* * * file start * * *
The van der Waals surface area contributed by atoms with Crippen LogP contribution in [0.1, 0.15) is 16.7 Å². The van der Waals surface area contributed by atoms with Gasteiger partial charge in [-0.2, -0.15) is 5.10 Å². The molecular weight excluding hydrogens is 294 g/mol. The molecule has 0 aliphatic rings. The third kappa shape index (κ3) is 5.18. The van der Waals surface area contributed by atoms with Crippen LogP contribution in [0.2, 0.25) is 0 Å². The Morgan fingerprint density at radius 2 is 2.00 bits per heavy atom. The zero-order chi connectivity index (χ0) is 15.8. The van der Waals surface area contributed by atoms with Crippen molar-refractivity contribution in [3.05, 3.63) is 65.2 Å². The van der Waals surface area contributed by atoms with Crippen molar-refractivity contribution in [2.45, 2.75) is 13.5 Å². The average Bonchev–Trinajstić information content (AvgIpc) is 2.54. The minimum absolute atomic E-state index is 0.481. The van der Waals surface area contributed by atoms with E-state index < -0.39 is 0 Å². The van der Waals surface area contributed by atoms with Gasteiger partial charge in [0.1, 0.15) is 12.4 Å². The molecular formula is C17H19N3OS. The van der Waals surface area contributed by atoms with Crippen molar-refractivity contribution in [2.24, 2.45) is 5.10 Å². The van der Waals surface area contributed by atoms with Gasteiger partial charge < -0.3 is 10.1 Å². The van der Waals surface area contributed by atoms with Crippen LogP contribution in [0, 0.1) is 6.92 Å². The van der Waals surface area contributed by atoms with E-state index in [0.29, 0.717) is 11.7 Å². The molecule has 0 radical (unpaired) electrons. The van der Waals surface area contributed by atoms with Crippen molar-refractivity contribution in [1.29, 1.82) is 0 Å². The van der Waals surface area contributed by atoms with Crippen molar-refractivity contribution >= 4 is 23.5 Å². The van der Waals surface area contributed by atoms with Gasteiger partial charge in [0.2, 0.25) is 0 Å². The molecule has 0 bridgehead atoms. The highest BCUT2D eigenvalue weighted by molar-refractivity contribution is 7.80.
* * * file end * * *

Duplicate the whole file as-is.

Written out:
The van der Waals surface area contributed by atoms with Crippen LogP contribution in [0.1, 0.15) is 16.7 Å². The van der Waals surface area contributed by atoms with Gasteiger partial charge in [-0.2, -0.15) is 5.10 Å². The molecular weight excluding hydrogens is 294 g/mol. The molecule has 0 aliphatic rings. The third kappa shape index (κ3) is 5.18. The van der Waals surface area contributed by atoms with Crippen LogP contribution in [0.2, 0.25) is 0 Å². The Morgan fingerprint density at radius 2 is 2.00 bits per heavy atom. The zero-order chi connectivity index (χ0) is 15.8. The van der Waals surface area contributed by atoms with Crippen molar-refractivity contribution in [3.05, 3.63) is 65.2 Å². The van der Waals surface area contributed by atoms with Crippen molar-refractivity contribution in [2.45, 2.75) is 13.5 Å². The average Bonchev–Trinajstić information content (AvgIpc) is 2.54. The minimum absolute atomic E-state index is 0.481. The van der Waals surface area contributed by atoms with E-state index < -0.39 is 0 Å². The van der Waals surface area contributed by atoms with Gasteiger partial charge in [0.1, 0.15) is 12.4 Å². The molecular formula is C17H19N3OS. The van der Waals surface area contributed by atoms with Crippen molar-refractivity contribution in [2.24, 2.45) is 5.10 Å². The van der Waals surface area contributed by atoms with Gasteiger partial charge < -0.3 is 10.1 Å². The van der Waals surface area contributed by atoms with Crippen LogP contribution in [0, 0.1) is 6.92 Å². The van der Waals surface area contributed by atoms with E-state index in [0.29, 0.717) is 11.7 Å². The molecule has 0 radical (unpaired) electrons. The van der Waals surface area contributed by atoms with Crippen molar-refractivity contribution in [1.29, 1.82) is 0 Å². The van der Waals surface area contributed by atoms with Crippen molar-refractivity contribution >= 4 is 23.5 Å². The van der Waals surface area contributed by atoms with Gasteiger partial charge in [0.2, 0.25) is 0 Å². The molecule has 0 bridgehead atoms. The highest BCUT2D eigenvalue weighted by molar-refractivity contribution is 7.80.